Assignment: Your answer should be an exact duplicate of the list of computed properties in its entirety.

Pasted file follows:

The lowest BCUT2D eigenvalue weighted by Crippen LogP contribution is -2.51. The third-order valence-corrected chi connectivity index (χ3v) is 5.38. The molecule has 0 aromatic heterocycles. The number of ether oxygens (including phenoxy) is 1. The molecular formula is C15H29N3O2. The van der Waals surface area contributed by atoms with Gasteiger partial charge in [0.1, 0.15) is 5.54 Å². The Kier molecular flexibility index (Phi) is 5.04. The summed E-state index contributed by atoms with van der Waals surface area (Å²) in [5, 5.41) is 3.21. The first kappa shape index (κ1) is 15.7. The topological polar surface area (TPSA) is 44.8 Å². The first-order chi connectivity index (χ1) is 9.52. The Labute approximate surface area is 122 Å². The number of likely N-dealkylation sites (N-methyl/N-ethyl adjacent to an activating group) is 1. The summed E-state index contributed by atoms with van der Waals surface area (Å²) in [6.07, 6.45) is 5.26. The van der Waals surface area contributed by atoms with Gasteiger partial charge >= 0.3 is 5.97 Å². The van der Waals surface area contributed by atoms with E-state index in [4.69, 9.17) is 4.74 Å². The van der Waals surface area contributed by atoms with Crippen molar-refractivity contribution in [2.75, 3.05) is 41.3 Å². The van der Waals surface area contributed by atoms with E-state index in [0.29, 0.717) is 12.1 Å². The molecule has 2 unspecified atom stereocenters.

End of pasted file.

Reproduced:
The lowest BCUT2D eigenvalue weighted by Crippen LogP contribution is -2.51. The third-order valence-corrected chi connectivity index (χ3v) is 5.38. The molecule has 0 aromatic heterocycles. The number of ether oxygens (including phenoxy) is 1. The molecular formula is C15H29N3O2. The van der Waals surface area contributed by atoms with Gasteiger partial charge in [0.1, 0.15) is 5.54 Å². The Kier molecular flexibility index (Phi) is 5.04. The summed E-state index contributed by atoms with van der Waals surface area (Å²) in [5, 5.41) is 3.21. The first kappa shape index (κ1) is 15.7. The topological polar surface area (TPSA) is 44.8 Å². The first-order chi connectivity index (χ1) is 9.52. The Labute approximate surface area is 122 Å². The number of likely N-dealkylation sites (N-methyl/N-ethyl adjacent to an activating group) is 1. The summed E-state index contributed by atoms with van der Waals surface area (Å²) in [6.07, 6.45) is 5.26. The van der Waals surface area contributed by atoms with Gasteiger partial charge >= 0.3 is 5.97 Å². The van der Waals surface area contributed by atoms with E-state index in [4.69, 9.17) is 4.74 Å². The van der Waals surface area contributed by atoms with Crippen molar-refractivity contribution in [2.75, 3.05) is 41.3 Å². The van der Waals surface area contributed by atoms with E-state index in [0.29, 0.717) is 12.1 Å². The molecule has 2 unspecified atom stereocenters.